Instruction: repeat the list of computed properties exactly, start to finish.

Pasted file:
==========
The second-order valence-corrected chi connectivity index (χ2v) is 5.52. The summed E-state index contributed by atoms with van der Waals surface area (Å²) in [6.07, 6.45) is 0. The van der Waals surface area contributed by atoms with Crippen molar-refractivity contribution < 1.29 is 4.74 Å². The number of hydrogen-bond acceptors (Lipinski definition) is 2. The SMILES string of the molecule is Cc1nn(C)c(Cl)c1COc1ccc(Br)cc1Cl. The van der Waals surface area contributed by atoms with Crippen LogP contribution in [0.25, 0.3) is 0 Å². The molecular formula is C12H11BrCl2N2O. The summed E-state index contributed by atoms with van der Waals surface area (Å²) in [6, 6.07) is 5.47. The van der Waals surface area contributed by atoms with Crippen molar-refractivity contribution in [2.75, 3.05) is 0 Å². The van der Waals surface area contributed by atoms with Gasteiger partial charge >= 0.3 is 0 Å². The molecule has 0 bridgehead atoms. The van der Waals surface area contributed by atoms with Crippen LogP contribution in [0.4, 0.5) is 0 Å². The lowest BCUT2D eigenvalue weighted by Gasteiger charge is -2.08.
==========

The second-order valence-corrected chi connectivity index (χ2v) is 5.52. The summed E-state index contributed by atoms with van der Waals surface area (Å²) in [6.07, 6.45) is 0. The van der Waals surface area contributed by atoms with Crippen molar-refractivity contribution < 1.29 is 4.74 Å². The number of hydrogen-bond acceptors (Lipinski definition) is 2. The SMILES string of the molecule is Cc1nn(C)c(Cl)c1COc1ccc(Br)cc1Cl. The van der Waals surface area contributed by atoms with Crippen LogP contribution in [0.25, 0.3) is 0 Å². The molecular formula is C12H11BrCl2N2O. The summed E-state index contributed by atoms with van der Waals surface area (Å²) in [6, 6.07) is 5.47. The van der Waals surface area contributed by atoms with Crippen molar-refractivity contribution in [2.75, 3.05) is 0 Å². The van der Waals surface area contributed by atoms with Gasteiger partial charge >= 0.3 is 0 Å². The molecule has 0 bridgehead atoms. The van der Waals surface area contributed by atoms with Crippen LogP contribution in [0.4, 0.5) is 0 Å². The lowest BCUT2D eigenvalue weighted by Gasteiger charge is -2.08.